We can argue that the games industry is one of these institutions, manipulating the moral panic as a strategy of it's own in post-modern 'news', associating their product with some oblique 'deviancy', and so appealing to young people. Public indignation about games can still be connected to theories of moral panic, but only after accepting firstly that, occasionally, they can be easily 'self-generated', and secondly that they are too common to be as effective as they once might have been. Therefore, we need to broaden the ideological debate.
Part 2 - Global Power and the Videogames Industry
In cultural studies, whenever these power relations are analysed - ideology, popular culture, popular consent, media manipulation, a key term inevitably arises: hegemony. The 'primary signifier' of the term is of course 'leadership', but in this context the term is usually based upon the Prison Notebooks of Antonio Gramsci, translated into English in 1973. Gramsci, whose work was smuggled from an Italian prison during Mussolini's dictatorship, places central importance on the way in which a ruling party or social group - democratic or not - must combine consent with coercion in order to maintain power. That is, in order to avoid collapse, one must win the battle of ideas, and back it up with the clear threat of force (laws and regulations, as well as physical force). Gramsci clarifies, without ever resorting to conspiracy theory, the complex manner in which ideology, expressed through popular culture, is a weapon in the constant battle for political power, disseminating ideas and principles. He wrote that:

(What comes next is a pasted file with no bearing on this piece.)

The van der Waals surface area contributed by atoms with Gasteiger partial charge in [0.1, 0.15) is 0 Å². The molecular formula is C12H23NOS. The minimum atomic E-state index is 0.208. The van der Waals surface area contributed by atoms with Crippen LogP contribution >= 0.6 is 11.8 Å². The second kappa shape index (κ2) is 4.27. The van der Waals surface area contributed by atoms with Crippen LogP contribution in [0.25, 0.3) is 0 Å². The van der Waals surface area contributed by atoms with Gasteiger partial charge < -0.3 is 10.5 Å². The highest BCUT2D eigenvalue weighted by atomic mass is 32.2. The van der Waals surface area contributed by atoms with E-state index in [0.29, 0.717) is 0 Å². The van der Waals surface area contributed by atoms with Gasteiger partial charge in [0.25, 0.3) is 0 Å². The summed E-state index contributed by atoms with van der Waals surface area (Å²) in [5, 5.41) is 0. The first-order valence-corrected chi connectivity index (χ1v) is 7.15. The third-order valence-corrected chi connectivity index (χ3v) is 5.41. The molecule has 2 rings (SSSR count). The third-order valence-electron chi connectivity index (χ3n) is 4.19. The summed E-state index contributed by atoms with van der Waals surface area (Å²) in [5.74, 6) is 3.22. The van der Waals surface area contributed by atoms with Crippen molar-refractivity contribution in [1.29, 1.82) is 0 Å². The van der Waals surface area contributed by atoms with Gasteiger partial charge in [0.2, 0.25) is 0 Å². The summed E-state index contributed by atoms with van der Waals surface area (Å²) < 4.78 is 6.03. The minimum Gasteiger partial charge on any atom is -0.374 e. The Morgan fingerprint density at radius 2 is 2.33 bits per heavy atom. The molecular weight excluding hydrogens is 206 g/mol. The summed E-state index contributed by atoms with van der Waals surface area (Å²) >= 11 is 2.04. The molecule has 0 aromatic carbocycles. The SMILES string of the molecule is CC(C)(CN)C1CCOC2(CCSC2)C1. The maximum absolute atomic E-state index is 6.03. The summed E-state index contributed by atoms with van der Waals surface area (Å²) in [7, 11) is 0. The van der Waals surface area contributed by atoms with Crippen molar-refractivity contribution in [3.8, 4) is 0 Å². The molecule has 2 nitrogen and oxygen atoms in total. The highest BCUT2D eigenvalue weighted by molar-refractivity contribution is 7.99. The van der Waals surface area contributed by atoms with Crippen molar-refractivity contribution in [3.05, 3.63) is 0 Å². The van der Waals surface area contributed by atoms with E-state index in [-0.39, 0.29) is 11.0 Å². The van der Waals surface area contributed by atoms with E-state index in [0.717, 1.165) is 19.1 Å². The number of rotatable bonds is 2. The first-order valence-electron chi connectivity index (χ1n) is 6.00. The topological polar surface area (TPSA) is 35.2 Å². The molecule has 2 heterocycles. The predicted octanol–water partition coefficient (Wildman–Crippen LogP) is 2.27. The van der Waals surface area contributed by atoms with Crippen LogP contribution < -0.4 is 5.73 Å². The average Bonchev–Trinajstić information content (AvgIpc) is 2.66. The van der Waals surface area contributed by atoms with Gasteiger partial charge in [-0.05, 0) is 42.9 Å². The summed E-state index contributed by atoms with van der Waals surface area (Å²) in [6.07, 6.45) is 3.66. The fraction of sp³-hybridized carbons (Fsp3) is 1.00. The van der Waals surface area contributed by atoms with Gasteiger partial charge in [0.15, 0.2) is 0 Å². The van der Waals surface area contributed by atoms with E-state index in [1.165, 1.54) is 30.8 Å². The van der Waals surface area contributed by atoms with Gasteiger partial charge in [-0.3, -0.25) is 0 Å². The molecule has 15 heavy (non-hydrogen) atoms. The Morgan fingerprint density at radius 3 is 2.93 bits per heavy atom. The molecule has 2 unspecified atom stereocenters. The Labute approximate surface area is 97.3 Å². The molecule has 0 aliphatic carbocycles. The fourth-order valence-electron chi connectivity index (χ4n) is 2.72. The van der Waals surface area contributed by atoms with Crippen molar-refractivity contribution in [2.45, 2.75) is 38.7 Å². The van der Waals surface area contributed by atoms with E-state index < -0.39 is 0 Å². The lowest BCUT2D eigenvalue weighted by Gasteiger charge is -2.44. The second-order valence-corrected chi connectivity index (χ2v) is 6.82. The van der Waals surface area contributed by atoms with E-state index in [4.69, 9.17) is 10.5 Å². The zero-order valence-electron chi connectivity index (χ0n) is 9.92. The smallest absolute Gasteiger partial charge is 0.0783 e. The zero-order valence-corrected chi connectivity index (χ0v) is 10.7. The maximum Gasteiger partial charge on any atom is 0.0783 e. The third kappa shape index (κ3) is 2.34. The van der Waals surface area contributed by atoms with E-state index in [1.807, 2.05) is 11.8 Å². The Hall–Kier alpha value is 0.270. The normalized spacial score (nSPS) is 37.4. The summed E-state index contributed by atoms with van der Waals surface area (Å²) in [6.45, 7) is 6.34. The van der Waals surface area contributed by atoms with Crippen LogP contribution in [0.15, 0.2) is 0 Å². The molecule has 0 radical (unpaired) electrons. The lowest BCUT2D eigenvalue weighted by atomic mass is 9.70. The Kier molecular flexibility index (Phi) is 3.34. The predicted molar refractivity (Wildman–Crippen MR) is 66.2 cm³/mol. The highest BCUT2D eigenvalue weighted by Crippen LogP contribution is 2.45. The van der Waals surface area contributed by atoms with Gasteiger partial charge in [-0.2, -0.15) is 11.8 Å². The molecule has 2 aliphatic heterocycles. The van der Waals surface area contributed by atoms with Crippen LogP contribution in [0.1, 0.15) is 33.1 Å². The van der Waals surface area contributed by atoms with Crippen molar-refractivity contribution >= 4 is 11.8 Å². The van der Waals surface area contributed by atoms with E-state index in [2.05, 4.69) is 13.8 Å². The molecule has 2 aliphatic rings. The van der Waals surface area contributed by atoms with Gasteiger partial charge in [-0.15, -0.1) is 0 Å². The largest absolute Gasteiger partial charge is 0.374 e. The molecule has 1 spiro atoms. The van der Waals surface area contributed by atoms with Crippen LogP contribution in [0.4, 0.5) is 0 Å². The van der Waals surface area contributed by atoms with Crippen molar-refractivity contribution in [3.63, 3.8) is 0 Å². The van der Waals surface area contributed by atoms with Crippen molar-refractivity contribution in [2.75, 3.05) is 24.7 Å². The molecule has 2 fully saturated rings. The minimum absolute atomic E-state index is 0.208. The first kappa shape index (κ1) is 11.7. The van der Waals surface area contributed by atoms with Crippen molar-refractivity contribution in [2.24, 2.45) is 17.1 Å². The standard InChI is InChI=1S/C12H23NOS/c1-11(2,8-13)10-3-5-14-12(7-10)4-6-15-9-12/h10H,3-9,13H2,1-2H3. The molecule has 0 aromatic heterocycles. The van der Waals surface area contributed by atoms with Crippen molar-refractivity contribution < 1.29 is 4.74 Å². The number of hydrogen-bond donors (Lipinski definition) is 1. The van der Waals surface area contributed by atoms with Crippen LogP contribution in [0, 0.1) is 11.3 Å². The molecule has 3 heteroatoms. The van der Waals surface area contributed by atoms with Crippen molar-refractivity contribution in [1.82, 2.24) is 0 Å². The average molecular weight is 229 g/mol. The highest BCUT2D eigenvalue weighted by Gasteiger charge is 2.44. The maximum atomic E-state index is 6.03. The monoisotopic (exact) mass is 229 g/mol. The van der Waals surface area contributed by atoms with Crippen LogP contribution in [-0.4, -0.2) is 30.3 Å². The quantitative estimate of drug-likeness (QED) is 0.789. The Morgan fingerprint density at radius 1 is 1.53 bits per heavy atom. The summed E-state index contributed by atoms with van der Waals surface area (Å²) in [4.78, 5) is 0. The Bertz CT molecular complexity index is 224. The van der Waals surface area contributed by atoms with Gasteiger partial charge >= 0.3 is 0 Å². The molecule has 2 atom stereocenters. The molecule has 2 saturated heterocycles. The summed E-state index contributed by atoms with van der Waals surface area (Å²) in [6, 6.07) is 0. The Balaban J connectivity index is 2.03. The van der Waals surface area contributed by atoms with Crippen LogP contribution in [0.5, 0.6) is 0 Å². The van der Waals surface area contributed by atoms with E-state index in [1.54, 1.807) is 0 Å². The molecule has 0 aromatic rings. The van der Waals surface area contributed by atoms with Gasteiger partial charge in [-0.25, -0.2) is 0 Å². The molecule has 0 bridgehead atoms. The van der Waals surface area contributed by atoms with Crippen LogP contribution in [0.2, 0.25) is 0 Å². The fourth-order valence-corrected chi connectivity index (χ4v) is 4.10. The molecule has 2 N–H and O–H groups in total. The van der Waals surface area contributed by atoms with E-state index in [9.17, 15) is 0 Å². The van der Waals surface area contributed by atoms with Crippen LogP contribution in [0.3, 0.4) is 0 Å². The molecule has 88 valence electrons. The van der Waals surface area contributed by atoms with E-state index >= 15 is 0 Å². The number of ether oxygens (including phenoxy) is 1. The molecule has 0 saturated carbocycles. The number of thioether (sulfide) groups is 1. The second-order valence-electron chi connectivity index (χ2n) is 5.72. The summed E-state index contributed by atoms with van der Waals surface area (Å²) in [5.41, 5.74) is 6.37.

"A social group can, and indeed must, already exercise 'leadership' before winning governmental power (this indeed is one of the principal conditions for the winning of such power); it subsequently becomes dominant when it exercises power, but even if it holds it firmly in its grasp, it must continue to 'lead' as well"(Gramsci, 1973, Pp. 57-58)
This 'leadership' cannot be maintained solely by coercion - and so popular culture plays a central part in attaining consent. Perhaps ironically, given the tone of conspiracy, Eugene Provenzo drew attention to how games "reflect a larger cultural hegemony" (Provenzo, 1991, p.116). For Provenzo, this is the crux of the problem with the videogame - in their reproduction of an individualised, patriarchal culture, he asserts that videogames help in the constant maintenance of ruling class power. "Video games", he suggests, "...are neither neutral nor harmless, but represent very specific social and symbolic constructs"(Provenzo, 1991, p.75).